If you’re on the fence about selling, you have a few choices: You can put your house up for sale soon to take advantage of the current demand, you can wait to see how interest rates and inflation play out as they relate to housing (though it could result in a missed opportunity), or you can opt to stay in your current home for the foreseeable future.
Here are three reasons you should sell your home in 2022, along with three reasons you may benefit from waiting:
- Sell in 2022: Interest rates are expected to rise, but remain fairly low.
- Sell in 2022: You’re ready to take advantage of buyer demand.
- Sell in 2022: You need to move.
- Wait to sell: You just refinanced.
- Wait to sell: You’re worried about affording your next purchase.
- Wait to sell: You’re worried about finding your next home.
Sell in 2022: Interest Rates Are Expected to Rise, But Remain Fairly Low
While mortgage interest rates have remained in the historically low range for years now – and have more than once set record lows during the COVID-19 pandemic – they are likely to climb at least somewhat in 2022. While this may seem like a negative for home sellers, rates are still expected to remain low compared to previous decades, and begin the New Year low as well.
“People will want to lock in a low rate now,” says Matthew Mackay, a licensed associate real estate broker and co-founder of the Mackay Dixon Team at real estate brokerage Douglas Elliman Real Estate in New York City.
The average interest rate as of Dec. 9 was 3.1% for a 30-year, fixed-rate mortgage, according to Freddie Mac. Officials from the Federal Reserve have indicated in recent months that an interest rate hike in 2022 may occur, largely to combat inflation. There is other speculation that the Fed will wait until 2023 to increase interest rates. Mortgage interest rates move independently of the Fed’s set rates and can rise on their own, but they often echo hikes and drops set by the Fed.
Even with higher interest rates possible in 2022, they will likely remain low from a historical perspective. Realtor.com predicts that mortgage interest rates will average around 3.3% throughout the year and rise to 3.6% toward the end of 2022.
While the low rates are promising for an affordable mortgage, there are not enough properties on the market compared to the number of buyers who are shopping for a home. Expect rising home prices to balance out low rates, at least in part. While this could stifle some buyer activity, there’s enough demand that home sellers should be able to benefit from the limited supply. “Right now there’s such a large pool of buyers, even if they do get discouraged (and) choose to pull out of the market, it will still be a very active market,” Mackay says.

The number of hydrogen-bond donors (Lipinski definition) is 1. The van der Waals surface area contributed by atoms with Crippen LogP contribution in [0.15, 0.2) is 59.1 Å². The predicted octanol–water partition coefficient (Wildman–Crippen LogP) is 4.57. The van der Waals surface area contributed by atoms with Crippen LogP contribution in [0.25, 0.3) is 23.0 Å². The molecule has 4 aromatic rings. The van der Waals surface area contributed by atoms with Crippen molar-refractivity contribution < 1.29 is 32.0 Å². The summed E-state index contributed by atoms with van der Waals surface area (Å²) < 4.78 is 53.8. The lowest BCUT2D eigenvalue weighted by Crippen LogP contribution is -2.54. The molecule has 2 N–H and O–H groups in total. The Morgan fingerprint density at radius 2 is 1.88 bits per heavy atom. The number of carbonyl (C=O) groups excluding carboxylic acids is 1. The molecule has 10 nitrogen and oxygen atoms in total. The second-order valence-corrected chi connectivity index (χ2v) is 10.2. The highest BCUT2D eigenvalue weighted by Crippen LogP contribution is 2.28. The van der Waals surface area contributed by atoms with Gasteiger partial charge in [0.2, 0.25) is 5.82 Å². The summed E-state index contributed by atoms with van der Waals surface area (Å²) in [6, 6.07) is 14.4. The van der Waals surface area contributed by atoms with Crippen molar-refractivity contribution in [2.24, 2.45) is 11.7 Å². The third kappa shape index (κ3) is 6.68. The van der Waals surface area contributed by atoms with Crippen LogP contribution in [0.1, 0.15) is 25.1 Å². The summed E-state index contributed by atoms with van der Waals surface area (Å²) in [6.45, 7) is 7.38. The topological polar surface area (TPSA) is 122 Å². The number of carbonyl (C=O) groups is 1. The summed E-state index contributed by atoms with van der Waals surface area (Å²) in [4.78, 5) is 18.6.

Sell in 2022: You’re Ready to Take Advantage of Buyer Demand
Especially if you live in a place where home prices are climbing fast and bidding wars are common, homes are likely to see plenty of buyer activity well into 2022, especially at entry-level prices – often purchased by first-time homebuyers.
The price range that’s considered entry level depends on where you live – typically it’s considered the lower third of home sale prices for an area.
Realtor.com reports that it expects the median sale price for existing homes to finish 2021 with 12% appreciation over the course of the year and 2022 to see median prices rise another 2.9%. While prices aren’t expected to climb as high or as fast as they did in 2021, buyer demand remains strong and isn’t likely to disappear.
The slower growth does mean that sellers in 2022 can’t get greedy, however. Mackay says he’s already seeing buyers start to push back on for-sale properties asking too much. In 2022, “I think you’ll see more of the inflated properties sitting around (on the market),” Mackay says.